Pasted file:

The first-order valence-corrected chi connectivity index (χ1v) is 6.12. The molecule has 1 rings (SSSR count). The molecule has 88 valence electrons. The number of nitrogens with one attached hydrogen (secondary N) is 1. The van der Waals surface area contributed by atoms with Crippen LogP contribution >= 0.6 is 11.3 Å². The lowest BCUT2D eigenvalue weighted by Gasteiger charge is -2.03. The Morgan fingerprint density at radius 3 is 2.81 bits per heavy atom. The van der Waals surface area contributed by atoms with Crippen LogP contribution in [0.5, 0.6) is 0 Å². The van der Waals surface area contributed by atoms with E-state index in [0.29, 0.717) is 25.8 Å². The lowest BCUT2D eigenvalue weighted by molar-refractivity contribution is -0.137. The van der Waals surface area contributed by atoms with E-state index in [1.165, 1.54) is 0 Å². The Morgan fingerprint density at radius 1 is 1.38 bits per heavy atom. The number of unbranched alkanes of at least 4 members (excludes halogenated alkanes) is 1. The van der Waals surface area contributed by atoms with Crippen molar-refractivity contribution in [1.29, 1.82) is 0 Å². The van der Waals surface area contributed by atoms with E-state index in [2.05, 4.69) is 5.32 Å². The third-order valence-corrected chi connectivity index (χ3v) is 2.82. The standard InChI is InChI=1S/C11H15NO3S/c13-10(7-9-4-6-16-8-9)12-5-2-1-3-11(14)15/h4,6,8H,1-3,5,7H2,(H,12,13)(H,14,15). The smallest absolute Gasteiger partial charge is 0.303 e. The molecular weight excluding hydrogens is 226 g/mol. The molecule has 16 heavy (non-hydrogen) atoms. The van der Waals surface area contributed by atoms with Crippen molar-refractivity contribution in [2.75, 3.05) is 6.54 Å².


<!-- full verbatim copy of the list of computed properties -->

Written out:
The first-order valence-corrected chi connectivity index (χ1v) is 6.12. The molecule has 1 rings (SSSR count). The molecule has 88 valence electrons. The number of nitrogens with one attached hydrogen (secondary N) is 1. The van der Waals surface area contributed by atoms with Crippen LogP contribution >= 0.6 is 11.3 Å². The lowest BCUT2D eigenvalue weighted by Gasteiger charge is -2.03. The Morgan fingerprint density at radius 3 is 2.81 bits per heavy atom. The van der Waals surface area contributed by atoms with Crippen LogP contribution in [0.5, 0.6) is 0 Å². The van der Waals surface area contributed by atoms with E-state index in [0.29, 0.717) is 25.8 Å². The lowest BCUT2D eigenvalue weighted by molar-refractivity contribution is -0.137. The van der Waals surface area contributed by atoms with E-state index in [1.165, 1.54) is 0 Å². The Morgan fingerprint density at radius 1 is 1.38 bits per heavy atom. The number of unbranched alkanes of at least 4 members (excludes halogenated alkanes) is 1. The van der Waals surface area contributed by atoms with Crippen molar-refractivity contribution in [1.29, 1.82) is 0 Å². The van der Waals surface area contributed by atoms with E-state index in [2.05, 4.69) is 5.32 Å². The third-order valence-corrected chi connectivity index (χ3v) is 2.82. The standard InChI is InChI=1S/C11H15NO3S/c13-10(7-9-4-6-16-8-9)12-5-2-1-3-11(14)15/h4,6,8H,1-3,5,7H2,(H,12,13)(H,14,15). The smallest absolute Gasteiger partial charge is 0.303 e. The molecular weight excluding hydrogens is 226 g/mol. The molecule has 16 heavy (non-hydrogen) atoms. The van der Waals surface area contributed by atoms with Crippen molar-refractivity contribution in [2.75, 3.05) is 6.54 Å².